- Thursday, 20 February 2014 21:53
The blog title today is a quote attributed to an ex-girlfriend of mine from many years past, in reference to fulfilling any latent desires. Today I revisit the notion as a culmination of a three week journey that began in the Amazon as an adventure/writing assignment, continued forward to a stay in the beautiful mountain city of Manizales, Colombia, and finally a week-long stay in Medellin where I played three restaurant gigs with a local band.
As I am on the cusp of collecting my first Social Security check next year, the thought to start this edition rings emphatically true. Last night in my hotel room I flipped on the TV and landed on a movie I first saw about 10 years ago. The protagonist of the film is Burt Munro, played brilliantly by Anthony Hopkins in “The World’s Fastest Indian.” Based on a true story, Munro was a man of 68 who refused to sit and decay his life away.
He broke the mold of beliefs about aging by setting the world’s land speed record with his aging motorcycle. An endearingly eccentric, cash strapped, but resourceful backyard mechanic, Munro tinkered in the garage with his 1920s contraption for several decades, improvising mechanical parts as he steadily upgraded his “sickle” to a culminating triumph on the Bonneville Salt Flats of Utah in 1967.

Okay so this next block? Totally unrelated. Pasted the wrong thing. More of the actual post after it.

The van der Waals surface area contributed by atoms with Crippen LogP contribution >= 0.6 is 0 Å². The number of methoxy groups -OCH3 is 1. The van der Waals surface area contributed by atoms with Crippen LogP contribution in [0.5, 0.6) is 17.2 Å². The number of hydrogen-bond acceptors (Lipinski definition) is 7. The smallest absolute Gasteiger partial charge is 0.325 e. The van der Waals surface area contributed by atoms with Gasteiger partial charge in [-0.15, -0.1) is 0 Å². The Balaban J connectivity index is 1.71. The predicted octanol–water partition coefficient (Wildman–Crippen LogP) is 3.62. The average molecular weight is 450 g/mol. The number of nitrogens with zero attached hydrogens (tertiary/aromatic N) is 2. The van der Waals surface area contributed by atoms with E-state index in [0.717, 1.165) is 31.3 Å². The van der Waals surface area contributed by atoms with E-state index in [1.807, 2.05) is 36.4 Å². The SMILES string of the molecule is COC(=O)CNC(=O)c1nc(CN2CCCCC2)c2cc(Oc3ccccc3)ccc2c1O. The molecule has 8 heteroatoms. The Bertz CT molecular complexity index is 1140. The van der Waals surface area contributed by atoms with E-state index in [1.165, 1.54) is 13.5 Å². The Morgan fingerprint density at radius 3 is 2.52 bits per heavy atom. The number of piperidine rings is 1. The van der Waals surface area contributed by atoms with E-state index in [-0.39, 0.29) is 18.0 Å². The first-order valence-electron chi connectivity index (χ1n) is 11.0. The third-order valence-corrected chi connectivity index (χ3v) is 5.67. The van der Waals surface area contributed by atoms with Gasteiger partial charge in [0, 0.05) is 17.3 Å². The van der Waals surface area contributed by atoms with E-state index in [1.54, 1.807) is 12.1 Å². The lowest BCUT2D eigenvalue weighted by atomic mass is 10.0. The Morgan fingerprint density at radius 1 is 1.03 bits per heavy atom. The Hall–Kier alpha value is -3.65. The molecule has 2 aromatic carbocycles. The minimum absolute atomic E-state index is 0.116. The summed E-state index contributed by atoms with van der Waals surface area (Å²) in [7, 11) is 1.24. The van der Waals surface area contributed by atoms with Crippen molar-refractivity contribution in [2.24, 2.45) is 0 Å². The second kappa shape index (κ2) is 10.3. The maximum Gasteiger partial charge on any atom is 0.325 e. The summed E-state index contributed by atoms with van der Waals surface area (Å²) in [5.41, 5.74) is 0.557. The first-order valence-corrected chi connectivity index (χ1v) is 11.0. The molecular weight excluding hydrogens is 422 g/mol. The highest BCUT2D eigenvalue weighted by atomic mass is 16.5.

His simple, steadfast, and single-minded determination enrolled others in his adventure that took him from his modest rural home in New Zealand half way around the world to America. Upon arrival at “Speedweek” in the Nevada Salt Flats, he was initially turned away because he didn’t pre-register; then, rejected when his bike and protective gear didn’t pass inspection. However, his charm and resolve inspired the officials to tinker with the rules, and the rest is history as he blew away the sleek contemporary competltion.
Munro had a sense of urgency that I can relate to. My sense of adventure had subsided in my 30s and 40s. Now almost 61, adventure has reincarnated as my experience heightens for how rapidly life speeds by, as if I was riding Burt Munro’s motorcycle.
QUIRKY QUOTES ABOUT AGING
“I’m not as old as I used to be.” Terry Braverman
“At my age, I get standing ovations for just standing.” George Burns
“True terror is to wake up one morning and discover that your high school class is running the country.” Kurt Vonnegut
"A midlife crisis is that moment when you realize your children and your clothes are about the same age." Bill Tammeus
“You know you’re getting old, when you walk past a cemetery, and two guys chase you down the street with shovels.” Rodney Dangerfield